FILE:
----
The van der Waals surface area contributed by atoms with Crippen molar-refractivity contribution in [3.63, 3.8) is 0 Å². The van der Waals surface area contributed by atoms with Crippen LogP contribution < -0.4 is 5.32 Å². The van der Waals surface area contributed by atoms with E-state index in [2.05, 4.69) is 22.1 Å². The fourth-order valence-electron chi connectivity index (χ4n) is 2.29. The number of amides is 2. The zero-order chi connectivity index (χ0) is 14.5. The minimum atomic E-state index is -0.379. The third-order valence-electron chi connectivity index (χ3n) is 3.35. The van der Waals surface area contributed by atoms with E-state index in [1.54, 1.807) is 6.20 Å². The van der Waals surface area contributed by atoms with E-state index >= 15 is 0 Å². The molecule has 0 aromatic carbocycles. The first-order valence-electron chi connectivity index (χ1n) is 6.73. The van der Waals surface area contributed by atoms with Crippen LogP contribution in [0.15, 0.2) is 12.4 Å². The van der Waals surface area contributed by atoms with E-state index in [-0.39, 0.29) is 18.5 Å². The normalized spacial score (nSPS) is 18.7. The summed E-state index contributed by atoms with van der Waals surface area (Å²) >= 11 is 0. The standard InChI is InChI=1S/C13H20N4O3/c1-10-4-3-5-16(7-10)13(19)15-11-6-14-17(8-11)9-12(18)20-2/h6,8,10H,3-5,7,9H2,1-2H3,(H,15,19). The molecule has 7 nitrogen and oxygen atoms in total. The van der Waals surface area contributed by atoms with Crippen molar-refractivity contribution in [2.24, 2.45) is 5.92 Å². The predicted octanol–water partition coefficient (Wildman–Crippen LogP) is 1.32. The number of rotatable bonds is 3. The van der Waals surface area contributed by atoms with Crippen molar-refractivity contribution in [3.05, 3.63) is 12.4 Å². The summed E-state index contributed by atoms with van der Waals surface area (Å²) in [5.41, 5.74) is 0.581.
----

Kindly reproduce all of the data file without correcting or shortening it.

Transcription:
The van der Waals surface area contributed by atoms with Crippen molar-refractivity contribution in [3.63, 3.8) is 0 Å². The van der Waals surface area contributed by atoms with Crippen LogP contribution < -0.4 is 5.32 Å². The van der Waals surface area contributed by atoms with E-state index in [2.05, 4.69) is 22.1 Å². The fourth-order valence-electron chi connectivity index (χ4n) is 2.29. The number of amides is 2. The zero-order chi connectivity index (χ0) is 14.5. The minimum atomic E-state index is -0.379. The third-order valence-electron chi connectivity index (χ3n) is 3.35. The van der Waals surface area contributed by atoms with E-state index in [1.54, 1.807) is 6.20 Å². The van der Waals surface area contributed by atoms with E-state index >= 15 is 0 Å². The molecule has 0 aromatic carbocycles. The first-order valence-electron chi connectivity index (χ1n) is 6.73. The van der Waals surface area contributed by atoms with Crippen LogP contribution in [0.15, 0.2) is 12.4 Å². The van der Waals surface area contributed by atoms with E-state index in [-0.39, 0.29) is 18.5 Å². The normalized spacial score (nSPS) is 18.7. The summed E-state index contributed by atoms with van der Waals surface area (Å²) >= 11 is 0. The standard InChI is InChI=1S/C13H20N4O3/c1-10-4-3-5-16(7-10)13(19)15-11-6-14-17(8-11)9-12(18)20-2/h6,8,10H,3-5,7,9H2,1-2H3,(H,15,19). The molecule has 7 nitrogen and oxygen atoms in total. The van der Waals surface area contributed by atoms with Crippen molar-refractivity contribution in [2.24, 2.45) is 5.92 Å². The predicted octanol–water partition coefficient (Wildman–Crippen LogP) is 1.32. The number of rotatable bonds is 3. The van der Waals surface area contributed by atoms with Crippen molar-refractivity contribution in [3.05, 3.63) is 12.4 Å². The summed E-state index contributed by atoms with van der Waals surface area (Å²) in [5.41, 5.74) is 0.581.